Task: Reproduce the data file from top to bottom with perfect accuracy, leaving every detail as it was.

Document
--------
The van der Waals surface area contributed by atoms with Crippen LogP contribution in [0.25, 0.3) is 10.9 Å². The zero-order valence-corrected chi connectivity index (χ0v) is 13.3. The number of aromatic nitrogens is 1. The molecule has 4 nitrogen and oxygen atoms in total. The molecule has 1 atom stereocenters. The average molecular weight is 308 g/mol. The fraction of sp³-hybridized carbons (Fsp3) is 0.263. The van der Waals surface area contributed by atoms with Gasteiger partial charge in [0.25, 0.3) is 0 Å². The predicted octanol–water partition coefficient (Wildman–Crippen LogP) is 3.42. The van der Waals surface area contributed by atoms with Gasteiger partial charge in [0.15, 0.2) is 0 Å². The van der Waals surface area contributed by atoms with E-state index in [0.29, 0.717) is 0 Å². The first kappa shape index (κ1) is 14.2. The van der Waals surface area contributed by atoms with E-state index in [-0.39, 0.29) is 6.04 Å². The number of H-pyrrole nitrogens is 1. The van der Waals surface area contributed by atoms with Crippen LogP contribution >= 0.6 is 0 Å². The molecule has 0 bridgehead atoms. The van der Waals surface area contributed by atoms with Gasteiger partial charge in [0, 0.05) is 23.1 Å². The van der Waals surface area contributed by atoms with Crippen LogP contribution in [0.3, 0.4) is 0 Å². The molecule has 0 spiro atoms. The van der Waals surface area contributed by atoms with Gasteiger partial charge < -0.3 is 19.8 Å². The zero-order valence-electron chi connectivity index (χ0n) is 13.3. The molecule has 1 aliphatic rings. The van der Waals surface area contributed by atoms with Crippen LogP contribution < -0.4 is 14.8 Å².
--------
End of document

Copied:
The van der Waals surface area contributed by atoms with Crippen LogP contribution in [0.25, 0.3) is 10.9 Å². The zero-order valence-corrected chi connectivity index (χ0v) is 13.3. The number of aromatic nitrogens is 1. The molecule has 4 nitrogen and oxygen atoms in total. The molecule has 1 atom stereocenters. The average molecular weight is 308 g/mol. The fraction of sp³-hybridized carbons (Fsp3) is 0.263. The van der Waals surface area contributed by atoms with Gasteiger partial charge in [0.25, 0.3) is 0 Å². The predicted octanol–water partition coefficient (Wildman–Crippen LogP) is 3.42. The van der Waals surface area contributed by atoms with Gasteiger partial charge in [0.15, 0.2) is 0 Å². The van der Waals surface area contributed by atoms with E-state index in [0.29, 0.717) is 0 Å². The first kappa shape index (κ1) is 14.2. The van der Waals surface area contributed by atoms with E-state index in [-0.39, 0.29) is 6.04 Å². The number of H-pyrrole nitrogens is 1. The van der Waals surface area contributed by atoms with Crippen LogP contribution >= 0.6 is 0 Å². The molecule has 0 bridgehead atoms. The van der Waals surface area contributed by atoms with Gasteiger partial charge in [0, 0.05) is 23.1 Å². The van der Waals surface area contributed by atoms with Crippen LogP contribution in [0.3, 0.4) is 0 Å². The molecule has 0 spiro atoms. The van der Waals surface area contributed by atoms with Gasteiger partial charge < -0.3 is 19.8 Å². The zero-order valence-electron chi connectivity index (χ0n) is 13.3. The molecule has 1 aliphatic rings. The van der Waals surface area contributed by atoms with Crippen LogP contribution < -0.4 is 14.8 Å².